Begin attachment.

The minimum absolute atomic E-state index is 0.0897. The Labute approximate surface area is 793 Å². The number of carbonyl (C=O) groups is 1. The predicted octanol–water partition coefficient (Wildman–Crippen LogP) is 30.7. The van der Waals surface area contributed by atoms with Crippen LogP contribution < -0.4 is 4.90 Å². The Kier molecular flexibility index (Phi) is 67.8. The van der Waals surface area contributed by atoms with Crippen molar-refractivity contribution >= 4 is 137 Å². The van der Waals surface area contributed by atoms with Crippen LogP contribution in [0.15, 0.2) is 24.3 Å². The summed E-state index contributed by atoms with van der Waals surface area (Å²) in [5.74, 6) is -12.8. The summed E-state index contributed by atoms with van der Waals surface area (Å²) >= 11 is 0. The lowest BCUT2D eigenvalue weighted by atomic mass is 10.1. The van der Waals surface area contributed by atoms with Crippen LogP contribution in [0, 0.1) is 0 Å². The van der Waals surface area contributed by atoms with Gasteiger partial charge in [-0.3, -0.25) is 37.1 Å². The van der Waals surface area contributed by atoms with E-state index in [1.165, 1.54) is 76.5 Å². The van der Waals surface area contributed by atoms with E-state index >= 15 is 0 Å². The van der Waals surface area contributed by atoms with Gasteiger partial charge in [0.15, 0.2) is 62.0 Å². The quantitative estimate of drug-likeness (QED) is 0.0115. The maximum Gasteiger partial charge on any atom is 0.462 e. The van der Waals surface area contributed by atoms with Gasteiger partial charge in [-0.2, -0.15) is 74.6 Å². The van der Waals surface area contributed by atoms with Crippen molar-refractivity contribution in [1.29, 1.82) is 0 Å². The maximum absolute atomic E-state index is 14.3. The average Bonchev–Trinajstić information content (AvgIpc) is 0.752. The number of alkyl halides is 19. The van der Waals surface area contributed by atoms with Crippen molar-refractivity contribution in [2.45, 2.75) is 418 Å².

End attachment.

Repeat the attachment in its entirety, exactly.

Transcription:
The minimum absolute atomic E-state index is 0.0897. The Labute approximate surface area is 793 Å². The number of carbonyl (C=O) groups is 1. The predicted octanol–water partition coefficient (Wildman–Crippen LogP) is 30.7. The van der Waals surface area contributed by atoms with Crippen LogP contribution < -0.4 is 4.90 Å². The Kier molecular flexibility index (Phi) is 67.8. The van der Waals surface area contributed by atoms with Crippen molar-refractivity contribution >= 4 is 137 Å². The van der Waals surface area contributed by atoms with Crippen LogP contribution in [0.15, 0.2) is 24.3 Å². The summed E-state index contributed by atoms with van der Waals surface area (Å²) in [5.74, 6) is -12.8. The summed E-state index contributed by atoms with van der Waals surface area (Å²) >= 11 is 0. The lowest BCUT2D eigenvalue weighted by atomic mass is 10.1. The van der Waals surface area contributed by atoms with Crippen LogP contribution in [0, 0.1) is 0 Å². The van der Waals surface area contributed by atoms with Gasteiger partial charge in [-0.3, -0.25) is 37.1 Å². The van der Waals surface area contributed by atoms with E-state index in [1.165, 1.54) is 76.5 Å². The van der Waals surface area contributed by atoms with E-state index >= 15 is 0 Å². The van der Waals surface area contributed by atoms with Gasteiger partial charge in [0.15, 0.2) is 62.0 Å². The quantitative estimate of drug-likeness (QED) is 0.0115. The maximum Gasteiger partial charge on any atom is 0.462 e. The van der Waals surface area contributed by atoms with Gasteiger partial charge in [-0.2, -0.15) is 74.6 Å². The van der Waals surface area contributed by atoms with Crippen molar-refractivity contribution in [1.29, 1.82) is 0 Å². The maximum absolute atomic E-state index is 14.3. The average Bonchev–Trinajstić information content (AvgIpc) is 0.752. The number of alkyl halides is 19. The van der Waals surface area contributed by atoms with Crippen molar-refractivity contribution in [2.45, 2.75) is 418 Å².